President Emmerson Mnangagwa has commissioned a US$300m spodumene lithium project by SinoMine a Chinese company with anticipation of changing the fortunes of Bikita Minerals which has one of the largest deposits of the mineral in the world.
The Midweek Watch’s Bridget Mutukwa reports that the commissioning was done on Friday last week at a ceremony held at Bikita Minerals’ Lithium Stadium and was attended by thousands of people including Vice President Constantino Chiwenga.
SinoMine, a Chinese mining company bought Bikita Minerals from shareholders including Dzikamai Mavhaire and they are pouring over US$200 million into building a new processing plant while expanding operations.
Bikita Minerals is Zimbabwe’s oldest miner of lithium-bearing minerals having operated in Masvingo Province for over 70 years, but has only been producing petalite, which is used mainly in the glass and ceramics industry.
SinoMine now plans to build a plant to process spodumene lithium, a concentrate used by battery and solar manufacturers as the country moves towards the use of clean energy and securing a strategic position in the global lithium market. The manufacture of electric vehicles has increased demand for lithium which is essential for the production of lithium-ion (Li-ion) batteries.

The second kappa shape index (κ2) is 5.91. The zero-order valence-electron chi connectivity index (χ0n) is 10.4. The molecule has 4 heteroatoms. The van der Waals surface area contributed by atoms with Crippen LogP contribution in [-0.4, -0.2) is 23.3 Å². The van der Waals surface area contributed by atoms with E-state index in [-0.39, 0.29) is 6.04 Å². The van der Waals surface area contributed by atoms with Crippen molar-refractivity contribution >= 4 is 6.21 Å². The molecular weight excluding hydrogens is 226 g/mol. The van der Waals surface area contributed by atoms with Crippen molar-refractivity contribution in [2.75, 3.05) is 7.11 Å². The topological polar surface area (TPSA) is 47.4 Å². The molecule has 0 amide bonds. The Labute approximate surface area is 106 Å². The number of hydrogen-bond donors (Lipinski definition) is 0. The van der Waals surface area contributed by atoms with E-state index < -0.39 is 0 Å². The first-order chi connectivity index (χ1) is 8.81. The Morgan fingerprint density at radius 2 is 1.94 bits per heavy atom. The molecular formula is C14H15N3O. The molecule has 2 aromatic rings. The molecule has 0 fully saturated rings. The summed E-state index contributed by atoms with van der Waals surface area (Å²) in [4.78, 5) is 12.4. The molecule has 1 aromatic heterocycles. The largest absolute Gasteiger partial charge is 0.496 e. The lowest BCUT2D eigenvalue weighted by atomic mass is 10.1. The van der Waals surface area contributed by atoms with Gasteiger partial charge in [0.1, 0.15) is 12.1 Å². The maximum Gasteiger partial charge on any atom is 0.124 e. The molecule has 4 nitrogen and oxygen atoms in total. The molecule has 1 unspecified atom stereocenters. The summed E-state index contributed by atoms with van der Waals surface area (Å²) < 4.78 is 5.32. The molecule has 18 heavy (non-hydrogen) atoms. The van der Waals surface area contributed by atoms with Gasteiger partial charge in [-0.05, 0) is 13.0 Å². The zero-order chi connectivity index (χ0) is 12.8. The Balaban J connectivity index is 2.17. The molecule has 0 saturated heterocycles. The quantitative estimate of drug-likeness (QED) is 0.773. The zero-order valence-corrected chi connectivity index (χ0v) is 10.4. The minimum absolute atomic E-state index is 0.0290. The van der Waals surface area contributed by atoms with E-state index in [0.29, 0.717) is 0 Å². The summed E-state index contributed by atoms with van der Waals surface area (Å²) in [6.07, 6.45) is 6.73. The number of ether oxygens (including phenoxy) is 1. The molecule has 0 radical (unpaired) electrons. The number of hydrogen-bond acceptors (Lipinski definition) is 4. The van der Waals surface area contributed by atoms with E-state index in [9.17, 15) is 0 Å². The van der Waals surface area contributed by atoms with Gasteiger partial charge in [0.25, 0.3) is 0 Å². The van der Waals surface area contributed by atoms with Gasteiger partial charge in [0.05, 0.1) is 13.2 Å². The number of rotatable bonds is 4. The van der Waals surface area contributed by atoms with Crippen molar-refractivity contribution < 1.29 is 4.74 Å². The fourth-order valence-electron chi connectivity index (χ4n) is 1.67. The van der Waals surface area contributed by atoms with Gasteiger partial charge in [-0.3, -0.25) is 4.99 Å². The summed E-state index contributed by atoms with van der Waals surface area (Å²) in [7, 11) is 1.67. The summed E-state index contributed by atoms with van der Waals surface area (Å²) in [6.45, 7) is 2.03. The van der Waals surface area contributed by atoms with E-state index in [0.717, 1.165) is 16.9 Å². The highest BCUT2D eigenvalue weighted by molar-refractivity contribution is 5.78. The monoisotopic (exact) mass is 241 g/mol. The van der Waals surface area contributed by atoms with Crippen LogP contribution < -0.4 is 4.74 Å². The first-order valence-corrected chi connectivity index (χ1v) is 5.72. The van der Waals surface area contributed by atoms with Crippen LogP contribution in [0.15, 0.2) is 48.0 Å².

SinoMine is set to have a 110km 132kVA power line from Mashava substation to Bikita to feed its operations at the mine as part of its long-term investment.
SinoMine said they are working in line with the Government’s call for the value addition of all minerals mined in the country so that the nation benefits more from its natural resources. SinoMine said:
After the completion of the expansion and construction, we will our annual turnover will be US$500m, which also means that the Government will get more tax from the company.
Apart from the huge investments the company promised to engage in social responsibility projects for the Bikita community so that they also benefit from the natural resources.
President Mnangagwa pledged to visit the mine in the next two years to monitor production progress as well as to check on promised community projects.